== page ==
The total online retail sales of 832 poor counties in China amounted to 301.45 billion yuan ($46.57 billion) last year, up by 26.0 percent year-on-year. In breakdown, retail sales in the fourth quarter reached 94.57 billion yuan, up by 30.4% year-on-year.
In terms of categories, retail sales of physical goods stood at 176.97 billion yuan, up by 48.0 percent year-on-year, which was 16.6 percentage points higher than that of 2019; retail sales of services totaled 124.48 billion yuan, up by 4.1% year-on-year.
In 2020, online retail sales of agricultural products in these impoverished counties amounted to 40.66 billion yuan, up by 43.5% year-on-year, which was 14.6 percentage points higher than in 2019, showing that more farmers sold their products online. E-commerce is creating more possibilities for rural development.
The thriving e-commerce sector of Rongshui Miao Autonomous County in Guangxi Zhuang Autonomous Region, once an impoverished county at national level, is a perfect example of China’s remarkable achievements in e-commerce poverty alleviation.
The county enjoys sound ecological environment and rich resources, but its products were never saleable due to the poor transport there.
To bring a change, local authorities enhanced infrastructure construction and resorted to e-commerce to help impoverished households locate better sales channels. In recent years, the county government has financed and invested nearly 1 billion yuan in infrastructure. Now every village there is connected to asphalt roads, which both facilitates the villagers and ensures smooth logistics. Besides, over 100 administrative villages of the county are covered by broadband services, and more than 20 express delivery companies have been established.
In November 2019, an e-commerce public service center started operation in Rongshui. It has 120 service stations at township and village levels, extending its services to over 60 percent of impoverished villages in the county.
The public service center not only puts local specialties, such as mushrooms, black tea, beef and black sticky rice on shelves, but also sell them on e-commerce platforms.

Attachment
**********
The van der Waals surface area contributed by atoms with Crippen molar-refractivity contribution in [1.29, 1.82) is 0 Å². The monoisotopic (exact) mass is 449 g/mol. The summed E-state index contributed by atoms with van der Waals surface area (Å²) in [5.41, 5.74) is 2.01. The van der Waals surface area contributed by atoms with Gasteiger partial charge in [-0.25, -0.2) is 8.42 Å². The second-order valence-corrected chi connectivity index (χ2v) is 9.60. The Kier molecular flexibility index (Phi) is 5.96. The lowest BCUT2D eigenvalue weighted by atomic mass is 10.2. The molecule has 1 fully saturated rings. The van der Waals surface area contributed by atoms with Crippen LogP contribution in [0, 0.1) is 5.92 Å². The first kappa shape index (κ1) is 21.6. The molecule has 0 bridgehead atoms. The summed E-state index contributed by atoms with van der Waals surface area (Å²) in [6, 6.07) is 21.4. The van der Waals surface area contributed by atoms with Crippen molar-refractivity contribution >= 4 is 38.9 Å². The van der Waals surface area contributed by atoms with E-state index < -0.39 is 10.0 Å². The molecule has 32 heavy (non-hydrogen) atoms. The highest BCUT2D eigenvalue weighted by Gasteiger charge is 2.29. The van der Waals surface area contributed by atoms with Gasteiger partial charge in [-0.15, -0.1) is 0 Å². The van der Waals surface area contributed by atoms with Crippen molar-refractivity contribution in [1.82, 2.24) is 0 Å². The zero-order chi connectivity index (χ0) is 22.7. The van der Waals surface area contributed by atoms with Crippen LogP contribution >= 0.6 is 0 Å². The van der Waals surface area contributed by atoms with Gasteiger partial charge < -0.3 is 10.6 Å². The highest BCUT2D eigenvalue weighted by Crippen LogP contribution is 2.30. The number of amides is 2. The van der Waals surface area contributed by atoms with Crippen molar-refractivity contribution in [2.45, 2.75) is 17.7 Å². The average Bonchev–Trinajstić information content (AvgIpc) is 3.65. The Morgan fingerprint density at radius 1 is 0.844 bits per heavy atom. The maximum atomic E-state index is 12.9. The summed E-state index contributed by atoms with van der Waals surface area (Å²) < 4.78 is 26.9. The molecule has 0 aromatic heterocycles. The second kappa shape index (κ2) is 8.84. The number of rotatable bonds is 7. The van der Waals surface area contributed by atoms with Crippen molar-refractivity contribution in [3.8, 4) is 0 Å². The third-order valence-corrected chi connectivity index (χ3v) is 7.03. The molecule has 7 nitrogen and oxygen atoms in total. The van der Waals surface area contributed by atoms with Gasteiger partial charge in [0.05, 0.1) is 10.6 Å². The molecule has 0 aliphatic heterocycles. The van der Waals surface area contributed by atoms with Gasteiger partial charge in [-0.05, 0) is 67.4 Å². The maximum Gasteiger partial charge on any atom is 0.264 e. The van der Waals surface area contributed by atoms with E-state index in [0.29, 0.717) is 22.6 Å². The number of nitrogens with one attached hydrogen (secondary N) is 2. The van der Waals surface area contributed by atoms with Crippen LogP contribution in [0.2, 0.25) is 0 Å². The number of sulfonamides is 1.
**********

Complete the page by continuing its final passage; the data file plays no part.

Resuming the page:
“E-commerce has widened our sales channels and boosted sales volume, and our local specialties are also sold to more destinations thanks to it. It benefits many poor families,” said Meng Kechang, director of the center.
As of June 2020, the county had helped over 8,100 impoverished residents through developing e-commerce, and each poor households saw its annual income increase by over 1,000 yuan. At the end of last year, Rongshui Miao Autonomous County was officially removed from the poverty list.
Rural e-commerce has now become a “handy tool” for farmers to sell agricultural products and buy daily necessities. The internet cables linking urban and rural areas are bringing more and more farm produce out of the mountains, and taking in high-quality products from the cities.
Rural e-commerce is also joined by more and more young people. Yang Tiancai, 26, from Pujiang County, southwest China’s Sichuan Province, made annual revenue of over 100 million by selling local apples and kiwifruits, improving income for batches of local impoverished households. The couple Wu Shuai and Cao Fang from Suixian County, central China’s Hubei Province also sold tens of millions yuan of local mushrooms. Besides, a guy named Tan Yuxiang from Xiangtan in central China’s Hunan Province sold 900,000 orders of lotus seeds in half a year, and the man’s annual target this year is to achieve a revenue of 100 million yuan.
Many migrant workers and college students are now planning to spend their Chinese New Year holiday where they work and study to reduce passenger flow as a way to control the COVID-19 pandemic. E-commerce emerges as a great way for them to make extra money. As of the end of the last year, the total number of online businesses in the poverty-stricken counties designated by the central government amounted to 3.065 million, up by 366,000 or 13.7 percent from 2019.